How do you know a race is going to go badly? When do you know? What is the difference between the good days and the bad ones? Yesterday, I could barely choke down my oatmeal and wanted to throw up all morning, but that’s pretty much how I feel before nearly every race. I started to doze off driving down to Tiburon, but that’s happened before some of my best races. I felt slow-ish during my warm-up, but not out of the ordinary. And, yet, it was a miserable day, a total battle for 10.5 of the 13 miles. Why?
My original goal for the Tiburon Half was to aim for 1:26. When I realized on Friday that the course might be kind of hilly, I revised that to 1:28/29. If I had really known how hilly the course was I might have gone in with the expectation of a 1:30/1:31. That’s definitely one part of a shitty race: misguided expectations and no knowledge of what you’re getting into. I ran a 1:35:15.
I intended to run 6:30s on the flats, try to hold it as best as possible through the hills, make up speed on the downhills, and then hang on for the last three miles to the finish. Running 6:30s means running some 6:18s and some 6:41s and not worrying about it. So, my 6:16 first mile didn’t concern me, especially because it felt so good. The 6:31 second mile that felt terrible did concern me. The way the race sorted out meant Devon Yanko was about 15-20″ ahead of me (at first, then she was much much farther ahead) with some men and I was all by myself. I was running completely alone, into the wind on a bike path, and feeling bad for myself. That’s definitely another part of a tough day: a race that just feels like a hard, miserable tempo run on your own.
By mile three I knew it was not my day. I ran a 6:38 or something, but it was too hard, so hard. Too hard for mile three. My legs were heavy and slow. I was nauseous and throwing up in the back of my throat. It was a battle. I wanted to drop out. Mentally cashing it in was probably the biggest part of what made it a bad race. Maybe it was only not my day after I decided it was not my day. There are some options when a day is not your day: you can either throw in the towel or tough it out. I had no interest in toughing it out. My goals for this race were to run a fast half-marathon and get a good practice race in before CIM. My goal was not to tough it out through a shitty 13 miles.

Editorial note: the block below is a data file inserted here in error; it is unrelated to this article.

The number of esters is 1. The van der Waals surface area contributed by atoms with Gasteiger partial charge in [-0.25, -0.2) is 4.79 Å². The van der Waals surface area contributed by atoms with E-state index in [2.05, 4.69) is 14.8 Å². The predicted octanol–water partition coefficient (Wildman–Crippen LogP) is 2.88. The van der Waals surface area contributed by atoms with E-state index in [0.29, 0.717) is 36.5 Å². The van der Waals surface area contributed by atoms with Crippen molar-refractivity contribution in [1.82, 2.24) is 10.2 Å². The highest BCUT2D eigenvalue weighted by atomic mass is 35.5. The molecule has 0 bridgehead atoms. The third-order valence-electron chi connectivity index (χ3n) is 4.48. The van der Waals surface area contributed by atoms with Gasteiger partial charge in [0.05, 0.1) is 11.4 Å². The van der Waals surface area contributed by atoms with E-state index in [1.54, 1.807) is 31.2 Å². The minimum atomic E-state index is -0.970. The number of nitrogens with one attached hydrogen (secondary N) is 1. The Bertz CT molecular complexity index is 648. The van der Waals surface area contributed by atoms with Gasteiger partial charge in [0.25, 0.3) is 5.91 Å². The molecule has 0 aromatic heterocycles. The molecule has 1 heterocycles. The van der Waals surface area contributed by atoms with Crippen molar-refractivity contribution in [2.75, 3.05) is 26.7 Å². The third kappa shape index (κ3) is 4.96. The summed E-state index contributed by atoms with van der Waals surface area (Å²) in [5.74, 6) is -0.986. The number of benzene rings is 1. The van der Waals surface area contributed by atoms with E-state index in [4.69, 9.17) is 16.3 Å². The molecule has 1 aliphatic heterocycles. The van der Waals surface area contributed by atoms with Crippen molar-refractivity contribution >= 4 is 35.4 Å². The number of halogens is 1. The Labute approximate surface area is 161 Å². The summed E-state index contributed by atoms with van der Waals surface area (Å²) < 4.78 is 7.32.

The problem with dropping out, though, was that my high school kids were basically manning every aid station. What was I going to tell them? I just was having a shitty race and didn’t want to do it anymore? And, I was the second woman. There are times when you’re in the front and it’s ok to drop out to save your effort for another day. This was not one of those times and it would just make me sort of a douche. I decided I would just run until I threw up; that had to come soon. And, then, once I threw up, I’d have a reason to drop out.
I kept running, but not well. I knew Andrew was behind me and would catch me, so I told myself when he did I’d stay with him. He caught me around mile four. I stayed with him for a half-mile. And, then there were hills — hills I thought didn’t started until mile six and were small. I was wrong. They were long and stupid steep and constantly up or down for five or six miles. Even the parts that seemed flat were really up; they were just less up. On the ups, I would get very dropped. My legs were dead; they had no strength. On the downs, my feet were hurting so much I would lean back and brake, taking them not too fast. This was partially because of the Zoots I was wearing (I dunno why they hurt me on the downhills), but mostly it was just because my toe and my heel and my feet have been killing me. Injuries that ache and make you second-guess everything are a key part of a bad day.
I got passed a lot. Sometimes, I made an effort to stay with the person. Sometimes, I didn’t. Around mile eight, another girl passed me and we were along the water briefly and I felt ok (terrible, but ok), so I went with her. I was fighting for it, battling, but hanging on, and I looked down at my watch. We were running 7:03s. My goal marathon pace. And it was killing me. Eventually, she dropped me at that pace.
From mile three until just past mile 10 I wanted to quit. Constantly, every step, I wanted to drop out. No part of me was enjoying the running and it was hard, very hard, and slow and I didn’t know why. I never decided not to quit, I just never had a good opportunity to. I never threw up. At one point, I realized if I quit, I’d probably have to walk back, so. Every mile ticked by infinitely slowly, but I went on. The constant droning whine in my ears of “This is terrible, quit, this is terrible, just quit” was part of what made it rough.
Eventually, I finished. And, it was slow and I was the fifth woman. And, the last 2.5 miles on the bike path, I really felt like I was pushing hard, I was trying, I was running my fastest. I looked at my watch: 7:35s. WHAT THE HELL???
I was pretty disheartened afterwards. Yes, on the upside, I finished, though I don’t know how and I had to force it for 10.5 miles. Still, that’s something. On the downside, what just happened? I intend/hope to run a faster pace than a 1:35:15 half-marathon for my full marathon at CIM.
In retrospect, part of the slowness was the course. Devon, the first woman, who’s very fast, ran a 1:26, so my expectation of running a 1:26 was probably totally off-base. Partly, yes, I had a bad day, which maybe isn’t as mysterious as it seems given how beaten up and tired and overbooked I’ve been. But, the last part, that was definitely all in my head. My best run maybe would have been a 1:29/30. A bad day and I still probably could have pulled off a 1:32/33. The 1:35 was (in part) what happens when you dig yourself a little hole and have to climb back out before you can keep running.
I’m still wallowing in my hole a little.
Then, Tupac and I did this: